Introduction to Compartmental Analysis
In the context of compartmental analysis, a living organism can be described as an open biological system existing in a steady-state far from thermodynamic equilibrium. Thermodynamic equilibrium is a state in which no biological processes can occur because there are no potential gradients to drive them; no differences in mechanical potential to drive blood flow, in concentrations to drive diffusion, in chemical potentials to drive metabolism, in electrical potentials to drive ions, and in temperature to drive heat flow. Steady-state and thermodynamic equilibrium share the characteristic that they are invariant in time. Thermodynamic equilibrium is also invariant in space. The steady-state variance of constituent chemicals in space is the focus of compartmental analysis. Spatial variance is assigned to the interfaces between abstract compartments rather than to the living system as a whole. As the compartments by this definition are in thermodynamic equilibrium internally, they are incompatible with life but we choose to ignore this fundamental characteristic. Compartmental analysis uses the principles of biophysics and mathematics to determine the velocity of exchanges among the compartments (biochemical processes) and the relative size of the individual compartments (biochemical pools) in vivo, using tracer molecules, defined as markers that do not perturb the system. During a medical study or biological experiment, the tracer and its metabolites assume different states, each of which may be well defined but all of which change and interact as functions of time. Eventually, one or more of these states may reach the steady-state characteristic of the native system, though far from thermodynamic equilibrium. This steady-state can be maintained only in thermodynamically open systems. If energy is no longer provided or expended, potential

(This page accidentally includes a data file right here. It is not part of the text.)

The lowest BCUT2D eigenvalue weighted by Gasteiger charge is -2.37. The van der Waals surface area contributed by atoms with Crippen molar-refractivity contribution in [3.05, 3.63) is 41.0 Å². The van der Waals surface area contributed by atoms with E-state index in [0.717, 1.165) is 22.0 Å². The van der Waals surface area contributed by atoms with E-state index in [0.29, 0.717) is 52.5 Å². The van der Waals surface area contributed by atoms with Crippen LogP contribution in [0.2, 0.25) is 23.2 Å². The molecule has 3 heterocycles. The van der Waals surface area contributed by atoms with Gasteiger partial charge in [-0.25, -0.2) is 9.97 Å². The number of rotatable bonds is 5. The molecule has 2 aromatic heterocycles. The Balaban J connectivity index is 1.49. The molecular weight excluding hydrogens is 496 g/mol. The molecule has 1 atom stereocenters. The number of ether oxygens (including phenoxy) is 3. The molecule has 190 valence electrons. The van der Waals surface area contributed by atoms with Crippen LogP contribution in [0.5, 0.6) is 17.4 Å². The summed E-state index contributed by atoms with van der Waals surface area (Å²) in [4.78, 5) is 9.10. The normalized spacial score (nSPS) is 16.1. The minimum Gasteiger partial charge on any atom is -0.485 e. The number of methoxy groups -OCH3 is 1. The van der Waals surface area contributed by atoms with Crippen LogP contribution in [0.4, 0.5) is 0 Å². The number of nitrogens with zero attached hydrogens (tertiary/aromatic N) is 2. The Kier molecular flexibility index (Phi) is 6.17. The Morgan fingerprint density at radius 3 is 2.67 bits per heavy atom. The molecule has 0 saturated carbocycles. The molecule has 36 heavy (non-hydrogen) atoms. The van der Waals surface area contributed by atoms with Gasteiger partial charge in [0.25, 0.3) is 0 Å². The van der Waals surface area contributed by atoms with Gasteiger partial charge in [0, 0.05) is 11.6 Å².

KeywordsThermodynamic Equilibrium Potential Gradient Tracer State Transient Phase Compartmental Analysis
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